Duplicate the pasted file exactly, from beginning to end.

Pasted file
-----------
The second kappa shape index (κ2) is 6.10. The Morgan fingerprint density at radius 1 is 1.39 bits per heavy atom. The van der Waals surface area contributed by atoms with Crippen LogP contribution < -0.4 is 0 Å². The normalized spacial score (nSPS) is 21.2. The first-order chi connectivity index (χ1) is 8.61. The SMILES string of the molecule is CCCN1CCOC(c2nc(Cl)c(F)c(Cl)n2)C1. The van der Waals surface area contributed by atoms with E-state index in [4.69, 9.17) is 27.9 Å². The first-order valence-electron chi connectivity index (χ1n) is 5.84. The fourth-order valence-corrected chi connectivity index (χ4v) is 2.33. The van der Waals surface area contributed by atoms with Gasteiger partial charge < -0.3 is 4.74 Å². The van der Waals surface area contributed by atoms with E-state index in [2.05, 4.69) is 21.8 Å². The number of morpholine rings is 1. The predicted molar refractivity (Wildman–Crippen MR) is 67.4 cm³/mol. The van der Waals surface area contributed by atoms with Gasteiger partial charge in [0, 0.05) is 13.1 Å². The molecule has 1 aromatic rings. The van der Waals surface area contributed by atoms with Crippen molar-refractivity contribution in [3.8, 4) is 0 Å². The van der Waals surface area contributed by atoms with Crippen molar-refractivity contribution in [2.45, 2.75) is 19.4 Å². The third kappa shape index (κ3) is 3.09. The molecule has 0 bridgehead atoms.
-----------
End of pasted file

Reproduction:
The second kappa shape index (κ2) is 6.10. The Morgan fingerprint density at radius 1 is 1.39 bits per heavy atom. The van der Waals surface area contributed by atoms with Crippen LogP contribution < -0.4 is 0 Å². The normalized spacial score (nSPS) is 21.2. The first-order chi connectivity index (χ1) is 8.61. The SMILES string of the molecule is CCCN1CCOC(c2nc(Cl)c(F)c(Cl)n2)C1. The van der Waals surface area contributed by atoms with E-state index in [4.69, 9.17) is 27.9 Å². The first-order valence-electron chi connectivity index (χ1n) is 5.84. The fourth-order valence-corrected chi connectivity index (χ4v) is 2.33. The van der Waals surface area contributed by atoms with Gasteiger partial charge < -0.3 is 4.74 Å². The van der Waals surface area contributed by atoms with E-state index in [2.05, 4.69) is 21.8 Å². The number of morpholine rings is 1. The predicted molar refractivity (Wildman–Crippen MR) is 67.4 cm³/mol. The van der Waals surface area contributed by atoms with Gasteiger partial charge in [0, 0.05) is 13.1 Å². The molecule has 1 aromatic rings. The van der Waals surface area contributed by atoms with Crippen molar-refractivity contribution in [3.8, 4) is 0 Å². The van der Waals surface area contributed by atoms with Crippen molar-refractivity contribution in [2.45, 2.75) is 19.4 Å². The third kappa shape index (κ3) is 3.09. The molecule has 0 bridgehead atoms.